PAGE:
Bill Gates is all about innovation for the poor. Finding out new ways to eradicate malaria, help inner city children and eradicate polio in the next three to five years. And, at the Bill and Melinda Gates Foundation he says his focus is on helping the poorest with health innovations. How did he transition from a software guy to a philanthropist? In this recent interview, Gates talks about similarities that transcend both professions and major differences. For instance, in philanthropy he needs to articulate the cause and the effect, the show and the tell, in simple terms the impact of what happened with a donors money.
Can a single man like Bill Gates make such a significant difference in the world? Well, in just 3 years polio will be completely eradicated from the face of the earth. What began as 125 countries having polio has now been reduced to just four. Understanding the soul of a philanthropist like Bill Gates, one who loves mankind, is complex.
In their book, The Art of Giving, Charles Bronfman and Jeffrey Solomon (Jossey-Bass 2009) says: “Philanthropy isn’t a matter of just doing the right thing; it is a matter of doing the right thing for you. If your heart isn’t in it, you’re likely to get bored, distracted and listless, and your philanthropic enterprise will end up in the doldrums.” A very true statement, but how many times do we think about this when we cut a check to a charity of our choice?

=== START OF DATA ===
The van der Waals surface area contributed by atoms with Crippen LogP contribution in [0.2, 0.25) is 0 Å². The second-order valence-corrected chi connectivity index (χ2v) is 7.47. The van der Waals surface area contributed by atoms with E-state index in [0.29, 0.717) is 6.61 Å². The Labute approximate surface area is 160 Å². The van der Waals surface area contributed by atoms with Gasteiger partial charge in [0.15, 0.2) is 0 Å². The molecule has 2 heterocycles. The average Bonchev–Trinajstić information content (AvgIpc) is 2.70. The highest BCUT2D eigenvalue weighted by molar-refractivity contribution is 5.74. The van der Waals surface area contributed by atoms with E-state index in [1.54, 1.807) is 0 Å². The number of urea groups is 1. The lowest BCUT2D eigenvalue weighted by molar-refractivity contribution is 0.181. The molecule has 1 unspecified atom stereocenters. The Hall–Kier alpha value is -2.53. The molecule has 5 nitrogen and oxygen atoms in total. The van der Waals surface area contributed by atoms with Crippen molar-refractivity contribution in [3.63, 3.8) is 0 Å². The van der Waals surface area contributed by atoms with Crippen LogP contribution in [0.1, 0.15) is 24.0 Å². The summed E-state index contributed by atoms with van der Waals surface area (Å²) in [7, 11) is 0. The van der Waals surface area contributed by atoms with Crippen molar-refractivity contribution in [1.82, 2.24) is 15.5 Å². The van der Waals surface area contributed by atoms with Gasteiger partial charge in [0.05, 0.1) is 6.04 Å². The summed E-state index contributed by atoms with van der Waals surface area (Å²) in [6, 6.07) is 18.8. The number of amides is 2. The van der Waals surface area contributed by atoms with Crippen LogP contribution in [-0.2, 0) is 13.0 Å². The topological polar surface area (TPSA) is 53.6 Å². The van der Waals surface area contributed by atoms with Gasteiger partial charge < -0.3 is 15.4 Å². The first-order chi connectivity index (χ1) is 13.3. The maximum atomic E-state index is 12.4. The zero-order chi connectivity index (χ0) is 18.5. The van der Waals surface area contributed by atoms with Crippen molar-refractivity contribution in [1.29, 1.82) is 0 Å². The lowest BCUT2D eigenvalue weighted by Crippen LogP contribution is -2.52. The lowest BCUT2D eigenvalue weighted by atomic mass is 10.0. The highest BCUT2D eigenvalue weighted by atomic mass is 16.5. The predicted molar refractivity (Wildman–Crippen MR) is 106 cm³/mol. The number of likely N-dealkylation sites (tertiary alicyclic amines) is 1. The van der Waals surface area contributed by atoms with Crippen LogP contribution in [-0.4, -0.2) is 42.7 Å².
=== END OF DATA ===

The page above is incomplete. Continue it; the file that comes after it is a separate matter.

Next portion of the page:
Bronfman & Solomon draw out a simple equilateral triangle to show a basic model of philanthropy. Each side of the equilateral triangle asks three questions: Why (why do you want to give?); What? (what is your primary area of interest?); and How? (what is the primary mechanism by which you want to give?). Take this equilateral triangle and we could dissect Gates’ philanthropic soul. Innovation in health care for the poor is his motive, his primary area of interest is healthcare and his mechanism is through the Bill and Melinda Gates Foundation.
So, our motives to give are different and we may not know about it soon enough. As an ancient Buddhist saying goes: “Keep your mind open, the moment of clarity will come.” It did for Bill Gates. How about yours? Just keep waiting.